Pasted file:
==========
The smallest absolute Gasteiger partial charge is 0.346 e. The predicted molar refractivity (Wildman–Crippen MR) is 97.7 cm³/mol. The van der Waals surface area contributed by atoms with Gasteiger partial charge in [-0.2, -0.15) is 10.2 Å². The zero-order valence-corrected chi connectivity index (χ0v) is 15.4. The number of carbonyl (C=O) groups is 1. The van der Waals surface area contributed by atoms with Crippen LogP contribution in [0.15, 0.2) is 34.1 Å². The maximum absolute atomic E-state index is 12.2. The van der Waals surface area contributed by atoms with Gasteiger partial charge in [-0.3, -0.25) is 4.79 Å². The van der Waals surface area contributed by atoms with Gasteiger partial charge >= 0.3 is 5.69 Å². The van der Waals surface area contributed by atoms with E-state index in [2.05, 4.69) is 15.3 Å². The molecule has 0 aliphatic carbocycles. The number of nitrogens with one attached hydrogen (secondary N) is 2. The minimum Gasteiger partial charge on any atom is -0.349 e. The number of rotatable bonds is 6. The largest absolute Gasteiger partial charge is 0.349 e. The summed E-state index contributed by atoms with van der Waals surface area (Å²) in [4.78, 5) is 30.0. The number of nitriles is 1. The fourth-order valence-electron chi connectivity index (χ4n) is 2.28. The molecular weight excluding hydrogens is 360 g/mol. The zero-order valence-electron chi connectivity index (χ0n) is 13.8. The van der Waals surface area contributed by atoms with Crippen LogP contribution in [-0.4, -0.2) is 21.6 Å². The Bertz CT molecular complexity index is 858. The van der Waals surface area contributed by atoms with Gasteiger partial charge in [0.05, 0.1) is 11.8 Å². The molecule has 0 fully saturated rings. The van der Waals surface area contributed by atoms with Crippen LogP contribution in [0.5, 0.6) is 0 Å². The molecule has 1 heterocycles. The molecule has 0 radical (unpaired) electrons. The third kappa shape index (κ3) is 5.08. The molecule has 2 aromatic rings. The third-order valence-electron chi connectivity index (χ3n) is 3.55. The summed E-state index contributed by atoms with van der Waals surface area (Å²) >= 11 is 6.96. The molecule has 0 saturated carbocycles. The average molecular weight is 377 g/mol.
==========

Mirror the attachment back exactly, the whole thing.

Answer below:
The smallest absolute Gasteiger partial charge is 0.346 e. The predicted molar refractivity (Wildman–Crippen MR) is 97.7 cm³/mol. The van der Waals surface area contributed by atoms with Gasteiger partial charge in [-0.2, -0.15) is 10.2 Å². The zero-order valence-corrected chi connectivity index (χ0v) is 15.4. The number of carbonyl (C=O) groups is 1. The van der Waals surface area contributed by atoms with Crippen LogP contribution in [0.15, 0.2) is 34.1 Å². The maximum absolute atomic E-state index is 12.2. The van der Waals surface area contributed by atoms with Gasteiger partial charge in [-0.3, -0.25) is 4.79 Å². The van der Waals surface area contributed by atoms with Gasteiger partial charge >= 0.3 is 5.69 Å². The van der Waals surface area contributed by atoms with E-state index in [2.05, 4.69) is 15.3 Å². The molecule has 0 aliphatic carbocycles. The number of nitrogens with one attached hydrogen (secondary N) is 2. The minimum Gasteiger partial charge on any atom is -0.349 e. The number of rotatable bonds is 6. The largest absolute Gasteiger partial charge is 0.349 e. The summed E-state index contributed by atoms with van der Waals surface area (Å²) in [4.78, 5) is 30.0. The number of nitriles is 1. The fourth-order valence-electron chi connectivity index (χ4n) is 2.28. The molecular weight excluding hydrogens is 360 g/mol. The zero-order valence-electron chi connectivity index (χ0n) is 13.8. The van der Waals surface area contributed by atoms with Crippen LogP contribution in [-0.4, -0.2) is 21.6 Å². The Bertz CT molecular complexity index is 858. The van der Waals surface area contributed by atoms with Gasteiger partial charge in [0.05, 0.1) is 11.8 Å². The molecule has 0 fully saturated rings. The van der Waals surface area contributed by atoms with Crippen LogP contribution in [0.5, 0.6) is 0 Å². The molecule has 1 heterocycles. The molecule has 0 radical (unpaired) electrons. The third kappa shape index (κ3) is 5.08. The molecule has 2 aromatic rings. The third-order valence-electron chi connectivity index (χ3n) is 3.55. The summed E-state index contributed by atoms with van der Waals surface area (Å²) >= 11 is 6.96. The molecule has 0 saturated carbocycles. The average molecular weight is 377 g/mol.